For healthcare content marketing to succeed, it needs to be created to the highest standard.
We spoke with the industry’s leading experts and surveyed hundreds of healthcare professionals to create this 5-step guide.
Explore it to build a powerful content marketing strategy for your healthcare business and learn how to:
- Understand the content needs of your audience
- Identify the healthcare topics that resonate
- Ensure compliance and quality of your content
First, What Is Healthcare Content Marketing?
Content marketing offers healthcare providers the opportunity to capture local and international search traffic and differentiate themselves from the competition.
Content marketing in healthcare is a way for brands to connect with a large and interested target audience of patients and healthcare organizations, through sharing valuable and relevant multimedia content.
Why Do Healthcare Companies Need Content Marketing?
For better or worse, Google has become the de facto doctor’s surgery. According to Becker’s Hospital Review, there are a billion healthcare-related searches a day.
This puts healthcare companies in a good position to offer valuable and actionable advice through content marketing.
Healthcare content marketing has the following key benefits. It allows your organization to:
- Build trust in your business by showing the expertise and people behind your company
- Reduce patient anxiety by showing people what to expect, and answering their questions and doubts in a straightforward way
- Catch the attention of local search traffic, generating more long-term leads and knocks on the front door
- Differentiate from the competition and establish an audience that keeps coming back for more
Respondents to our State of Content Marketing Global report (2022), working in healthcare marketing, find content marketing to be a successful approach.
Over a quarter (26%) say they are very successful in their content marketing efforts, 26% say they have moderate success and 35% say they are having some success.
Explore this infographic with other important details about the current state of healthcare content marketing:
A Spotlight on Healthcare Content Marketing Success
Take, for example, Mark Oborn Ltd., a digital dental marketing agency that recognizes the value of content marketing in healthcare.
The agency was able to use a bold and targeted content marketing strategy to triple conversions for a dental clinic through blog posts in just 6 months.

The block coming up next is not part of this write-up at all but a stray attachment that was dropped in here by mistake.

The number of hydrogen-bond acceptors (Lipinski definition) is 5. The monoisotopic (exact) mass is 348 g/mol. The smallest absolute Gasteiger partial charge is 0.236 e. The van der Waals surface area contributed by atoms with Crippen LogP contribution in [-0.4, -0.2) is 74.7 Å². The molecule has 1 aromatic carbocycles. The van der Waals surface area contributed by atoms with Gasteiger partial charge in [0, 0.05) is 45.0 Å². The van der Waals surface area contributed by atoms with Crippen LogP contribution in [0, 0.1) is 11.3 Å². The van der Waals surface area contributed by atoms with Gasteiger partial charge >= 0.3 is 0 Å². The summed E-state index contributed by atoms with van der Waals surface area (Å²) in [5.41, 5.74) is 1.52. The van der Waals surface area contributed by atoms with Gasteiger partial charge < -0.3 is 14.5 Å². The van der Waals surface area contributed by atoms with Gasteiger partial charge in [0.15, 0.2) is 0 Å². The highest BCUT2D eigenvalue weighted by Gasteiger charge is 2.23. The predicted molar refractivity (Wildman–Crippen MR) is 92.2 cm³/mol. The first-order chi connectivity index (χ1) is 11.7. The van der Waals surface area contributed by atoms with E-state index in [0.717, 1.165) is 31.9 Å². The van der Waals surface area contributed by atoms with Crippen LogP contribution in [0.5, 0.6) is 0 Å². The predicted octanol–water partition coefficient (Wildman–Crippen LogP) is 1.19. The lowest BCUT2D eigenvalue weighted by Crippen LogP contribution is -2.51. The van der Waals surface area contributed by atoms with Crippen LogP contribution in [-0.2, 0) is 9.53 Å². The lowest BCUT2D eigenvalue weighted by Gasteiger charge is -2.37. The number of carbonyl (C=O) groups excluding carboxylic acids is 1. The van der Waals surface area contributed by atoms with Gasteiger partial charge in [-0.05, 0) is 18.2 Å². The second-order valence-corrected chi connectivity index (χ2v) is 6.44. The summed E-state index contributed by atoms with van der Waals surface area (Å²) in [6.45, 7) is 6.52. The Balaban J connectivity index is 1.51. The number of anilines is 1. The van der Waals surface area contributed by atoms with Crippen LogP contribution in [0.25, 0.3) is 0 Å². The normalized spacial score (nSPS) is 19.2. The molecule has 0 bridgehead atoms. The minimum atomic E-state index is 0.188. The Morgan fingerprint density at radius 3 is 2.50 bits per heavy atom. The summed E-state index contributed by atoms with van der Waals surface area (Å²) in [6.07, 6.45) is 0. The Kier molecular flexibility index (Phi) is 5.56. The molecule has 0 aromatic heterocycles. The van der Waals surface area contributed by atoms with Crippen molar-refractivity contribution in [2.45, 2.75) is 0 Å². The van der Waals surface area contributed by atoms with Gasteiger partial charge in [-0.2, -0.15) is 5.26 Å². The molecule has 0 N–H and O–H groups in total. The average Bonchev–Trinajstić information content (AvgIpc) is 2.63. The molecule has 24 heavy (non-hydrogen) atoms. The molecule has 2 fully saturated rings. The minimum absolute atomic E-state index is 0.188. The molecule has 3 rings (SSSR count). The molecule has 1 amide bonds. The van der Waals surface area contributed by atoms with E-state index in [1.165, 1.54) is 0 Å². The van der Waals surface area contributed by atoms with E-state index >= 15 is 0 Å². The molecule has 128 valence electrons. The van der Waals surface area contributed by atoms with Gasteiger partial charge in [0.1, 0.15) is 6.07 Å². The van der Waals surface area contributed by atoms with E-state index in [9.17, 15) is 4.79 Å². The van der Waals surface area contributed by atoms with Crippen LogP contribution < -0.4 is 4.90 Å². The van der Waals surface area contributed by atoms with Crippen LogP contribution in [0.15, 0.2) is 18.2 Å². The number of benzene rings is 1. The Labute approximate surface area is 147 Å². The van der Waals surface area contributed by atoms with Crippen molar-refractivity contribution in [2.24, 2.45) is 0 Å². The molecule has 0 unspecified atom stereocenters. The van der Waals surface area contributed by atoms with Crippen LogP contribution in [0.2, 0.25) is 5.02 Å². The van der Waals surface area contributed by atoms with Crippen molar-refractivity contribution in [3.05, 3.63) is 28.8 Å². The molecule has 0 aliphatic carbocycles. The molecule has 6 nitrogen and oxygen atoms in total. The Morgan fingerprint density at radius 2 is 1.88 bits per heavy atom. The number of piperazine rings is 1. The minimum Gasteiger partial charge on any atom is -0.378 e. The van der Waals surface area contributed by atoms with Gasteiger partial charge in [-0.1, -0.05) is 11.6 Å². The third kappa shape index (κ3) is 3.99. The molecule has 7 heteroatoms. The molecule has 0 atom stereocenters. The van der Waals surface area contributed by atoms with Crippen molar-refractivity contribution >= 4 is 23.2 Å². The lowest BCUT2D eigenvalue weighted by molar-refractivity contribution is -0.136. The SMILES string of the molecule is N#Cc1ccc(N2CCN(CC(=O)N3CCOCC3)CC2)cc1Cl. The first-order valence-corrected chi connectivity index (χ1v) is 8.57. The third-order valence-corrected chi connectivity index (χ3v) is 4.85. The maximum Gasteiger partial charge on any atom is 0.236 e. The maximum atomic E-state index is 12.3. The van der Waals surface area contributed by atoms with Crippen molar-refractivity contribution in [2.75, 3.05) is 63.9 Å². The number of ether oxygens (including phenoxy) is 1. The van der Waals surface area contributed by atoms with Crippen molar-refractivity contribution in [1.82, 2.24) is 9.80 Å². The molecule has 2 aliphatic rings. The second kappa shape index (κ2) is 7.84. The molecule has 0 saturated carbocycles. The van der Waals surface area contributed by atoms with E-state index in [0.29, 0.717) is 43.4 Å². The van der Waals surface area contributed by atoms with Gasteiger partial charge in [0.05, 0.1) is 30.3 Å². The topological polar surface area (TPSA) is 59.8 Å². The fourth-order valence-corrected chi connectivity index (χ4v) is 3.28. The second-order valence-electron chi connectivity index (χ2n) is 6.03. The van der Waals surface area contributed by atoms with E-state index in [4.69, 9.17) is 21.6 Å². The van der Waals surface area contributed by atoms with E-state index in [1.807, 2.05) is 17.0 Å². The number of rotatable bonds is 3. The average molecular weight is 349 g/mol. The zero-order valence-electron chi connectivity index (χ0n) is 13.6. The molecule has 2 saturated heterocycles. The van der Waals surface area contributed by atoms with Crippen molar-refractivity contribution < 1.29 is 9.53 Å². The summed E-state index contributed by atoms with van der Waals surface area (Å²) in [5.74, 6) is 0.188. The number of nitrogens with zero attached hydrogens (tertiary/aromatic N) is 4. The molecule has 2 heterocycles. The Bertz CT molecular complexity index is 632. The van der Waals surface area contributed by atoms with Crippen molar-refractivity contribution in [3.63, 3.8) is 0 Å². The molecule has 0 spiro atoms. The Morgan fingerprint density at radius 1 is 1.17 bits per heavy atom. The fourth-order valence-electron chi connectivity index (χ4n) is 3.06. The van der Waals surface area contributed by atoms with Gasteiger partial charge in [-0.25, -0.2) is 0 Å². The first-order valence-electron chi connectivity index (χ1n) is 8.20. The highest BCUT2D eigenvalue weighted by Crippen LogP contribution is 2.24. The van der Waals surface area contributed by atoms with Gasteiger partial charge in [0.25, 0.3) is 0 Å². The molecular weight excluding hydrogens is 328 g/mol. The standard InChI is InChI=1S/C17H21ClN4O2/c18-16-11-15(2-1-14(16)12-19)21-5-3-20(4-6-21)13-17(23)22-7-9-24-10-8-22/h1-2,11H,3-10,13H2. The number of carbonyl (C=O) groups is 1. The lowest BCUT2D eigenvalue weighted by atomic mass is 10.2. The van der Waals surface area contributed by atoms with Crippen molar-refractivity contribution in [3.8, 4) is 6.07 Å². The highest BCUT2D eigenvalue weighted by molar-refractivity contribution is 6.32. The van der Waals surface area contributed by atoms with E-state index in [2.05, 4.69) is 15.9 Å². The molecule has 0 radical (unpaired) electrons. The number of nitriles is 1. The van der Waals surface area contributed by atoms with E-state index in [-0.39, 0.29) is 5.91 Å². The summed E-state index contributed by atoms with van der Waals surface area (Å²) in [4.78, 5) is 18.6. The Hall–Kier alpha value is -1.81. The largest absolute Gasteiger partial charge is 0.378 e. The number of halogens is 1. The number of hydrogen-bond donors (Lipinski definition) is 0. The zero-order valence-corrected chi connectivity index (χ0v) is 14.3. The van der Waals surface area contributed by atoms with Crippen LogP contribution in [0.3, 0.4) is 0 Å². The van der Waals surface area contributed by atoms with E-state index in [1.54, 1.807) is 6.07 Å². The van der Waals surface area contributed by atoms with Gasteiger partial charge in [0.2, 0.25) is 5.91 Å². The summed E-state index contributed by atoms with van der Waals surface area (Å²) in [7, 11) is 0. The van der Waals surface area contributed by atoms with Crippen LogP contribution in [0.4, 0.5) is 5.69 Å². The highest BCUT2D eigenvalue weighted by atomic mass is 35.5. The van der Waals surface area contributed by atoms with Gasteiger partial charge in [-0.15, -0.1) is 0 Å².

How? By focusing on blog traffic growth to improve digital conversions.
Mark was able to drive more requests for appointments, phone calls, and bookings through the website, achieving 19,000 organic visits to the blog post per month.
Read Mark Oborn’s story to learn more about how his healthcare marketing agency’s approach worked.
How to Distinguish Between B2B and B2C Healthcare Content?
Healthcare content marketing has two distinct targets:
- Business to consumer (B2C): This refers to clients, patients, or other individual healthcare consumers
- Business to business (B2B): This refers to health-related companies and organizations
Pavel O., Head of Growth at PurposeMed, says:
There are a couple of big differences between B2B and B2C. First, the (often) shorter buying cycles with B2C bring more opportunities to play on impulsivity and emotions to influence immediate action. And second, the lack of multiple decision-makers also makes it easier to focus on solving a single person’s problem rather than a combination of interlinked users.
Other factors you will need to consider include:
1. Language and tone
B2B buyers in healthcare tend to be used to more complex language and a straightforward tone of voice. B2C buyers, however, range in age and experience.
Your content should be adapted so that it is unambiguous and can be easily understood by the general public.
Ann Key, Content Strategist at the Aha Media Group, says:
There’s no place for jargon in healthcare content—especially when you’re writing for a patient or caregiver audience. Accessing reliable health information should be the easiest part of the patient journey.
2. Complexity of content
Similarly, content created for a B2B audience should be pitched to their level of expertise. On the other hand, B2C audiences have a very varied level of expertise.
Your content should walk people through processes step by step and never assume previous knowledge of a topic. However, opting for simplicity is a good idea in either case.
Ann Key advises:
Plain language and chunky formatting should be the rule of thumb. Even brain surgeons are pressed for time and appreciate content that allows at-a-glance comprehension.
3. Distribution channels
Your content distribution channels are likely to vary quite a lot between B2B and B2C audiences.
- In B2C, you might find a lot of content is shared via short, shorter blogs, or on social media channels, in easy-to-consume, bite-sized chunks.